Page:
Winnipeg Winners

2018 Podium

Recent Winners

Gold

Jesse S. Friesen
The Merchant Kitchen

Pairing: Blue Mountain Winery, NV Brut

Silver

Heiko Duehrsen
Assiniboine Park Conservancy

Pairing: Cave Spring Cellars, 2016 Riesling

Bronze

Thomas Stuart
Thermea by Nordik-Spa Nature

Pairing: Lock & Worth Winery, 2015 Semillon

 

Best of Show Results

Gold

Blue Mountain 2015 Gold Label Brut Okanagan Valley

Silver

Tawse 2016 Sketches Riesling

Bronze

Cave Spring 2016 Estate Riesling

Winnipeg 2018 Photo Highlights

Click on the thumbnails to view full-size photos.

Winnipeg Competing Chefs (click photo to learn their stories)

We would like to thank all of the competing chefs this year and we encourage Canada's Great Kitchen Party supporters to visit their restaurants.

Jesse S. Friesen

Jesse S. Friesen

The Merchant Kitchen View Website

Representing Winnipeg

Q & A with Jesse S. Friesen
Please tell us three things you love about your restaurant.
  1. My team - they are kitchen soldiers and love what they do
  2. The food - we stand by everything that we make, and everything is from scratch
  3. The pace - we are a hot spot for Jets games & concerts, there is no time to slow down or slip up in the heat of the moment
What is your favourite thing about Canada’s Great Kitchen Party?
The challenge and the networking. I have met an overwhelming amount of people who I still stay in touch with because of GMP. Since I achieved my two medals, it has been career changing for me.
Tell us something most people don’t know about you.
I have a tattoo of Jafar from the Disney movie Aladdin on my bicep.
Jacqueline<br>
Hildebrand

Jacqueline
Hildebrand

Hy's Steakhouse View Website

Representing Winnipeg

Q & A with Jacqueline
Hildebrand
Tell us about who or what inspired you to become a chef?
I have never wanted to do anything but cook. I grew up watching my mom and grandmothers and they were a great support and inspiration for me. I was always in the kitchen helping whenever I could. My mom, bless her, would let me follow recipes on my own from a young age. They always supported my career.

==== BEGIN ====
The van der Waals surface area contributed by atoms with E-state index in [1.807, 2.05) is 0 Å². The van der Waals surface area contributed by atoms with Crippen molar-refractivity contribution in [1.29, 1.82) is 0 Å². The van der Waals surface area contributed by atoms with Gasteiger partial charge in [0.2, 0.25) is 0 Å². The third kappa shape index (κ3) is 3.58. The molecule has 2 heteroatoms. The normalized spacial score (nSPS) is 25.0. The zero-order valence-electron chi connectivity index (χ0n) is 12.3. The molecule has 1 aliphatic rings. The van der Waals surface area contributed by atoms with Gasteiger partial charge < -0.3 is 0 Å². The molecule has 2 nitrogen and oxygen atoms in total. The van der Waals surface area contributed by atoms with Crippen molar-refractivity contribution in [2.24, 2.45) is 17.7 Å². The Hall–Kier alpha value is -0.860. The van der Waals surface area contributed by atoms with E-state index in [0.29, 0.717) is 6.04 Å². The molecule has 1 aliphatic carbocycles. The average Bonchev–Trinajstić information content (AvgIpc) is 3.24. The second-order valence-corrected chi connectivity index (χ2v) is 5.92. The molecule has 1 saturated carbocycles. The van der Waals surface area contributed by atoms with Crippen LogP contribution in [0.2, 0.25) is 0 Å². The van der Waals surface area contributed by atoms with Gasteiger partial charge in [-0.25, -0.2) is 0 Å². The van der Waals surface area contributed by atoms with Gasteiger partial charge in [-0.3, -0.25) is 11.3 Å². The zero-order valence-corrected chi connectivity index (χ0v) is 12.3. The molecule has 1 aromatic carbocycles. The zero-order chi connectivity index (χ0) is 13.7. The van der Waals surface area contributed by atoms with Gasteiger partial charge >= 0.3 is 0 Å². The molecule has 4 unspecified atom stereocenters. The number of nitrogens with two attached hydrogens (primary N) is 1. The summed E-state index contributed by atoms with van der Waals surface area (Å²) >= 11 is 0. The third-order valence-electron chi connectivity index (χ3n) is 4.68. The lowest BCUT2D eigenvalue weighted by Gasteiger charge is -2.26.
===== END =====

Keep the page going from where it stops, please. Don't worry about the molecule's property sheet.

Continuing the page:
What do you love about cooking for a living?
I love making people happy through food. There's something about cooking for people that fills my heart with joy. The competitive nature and team atmosphere make me smile on a daily basis. I couldn't love what I do more
If you were an Olympic athlete what sport would you compete in and why?
Absolutely hockey. I grew up playing it and it is still a passion of mine.
Heiko Duehrsen

Heiko Duehrsen

Assiniboine Park Conservancy View Website

Representing Winnipeg

Q & A with Heiko Duehrsen
Tell us about who or what inspired you to become a chef?
My culinary instructor in high school Brock Paton was a drill sargent of a teacher and got me turned around. I've worked with a lot of inspiring people and continue to do so.
What do you love about cooking for a living?
The camaraderie and the creativity.
What’s your favourite thing to cook at home?
I love cooking curry. It takes time but you can appreciate all the layers of flavor in the finished product.
Tim Palmer

Tim Palmer

VG @ Fairmont View Website

Representing Winnipeg

Q & A with Tim Palmer
Tell us about who or what inspired you to become a chef?
I loved cooking from a very young age and I have very fond memories of pickling and making jam with my grandmother using fruit and vegetables from their garden.
If you were an Olympic athlete what sport would you compete in and why?
Speed walking... I hate running, unless I’m being chased.
What do you love about cooking for a living?
Eating!!! And making everyone who sits at my table happy through tasting and experiencing my story as a chef.
Thomas Stuart

Thomas Stuart

Thermea by Nordik-Spa Nature View Website

Representing Winnipeg

Q & A with Thomas Stuart
What do you love about cooking for a living?
Inspiring young cooks to be better, to learn, and to continuously grow. Making a living working with local and fresh ingredients to create delicious food puts a smile on my face every day.
If you were an Olympic athlete what sport would you compete in and why?
Snowboarder… until ultimate frisbee is entered in to the Olympics as a sport.
Please tell us three things you love about your restaurant.
  1. Serving hungry spa guests as they relax in their bath robes.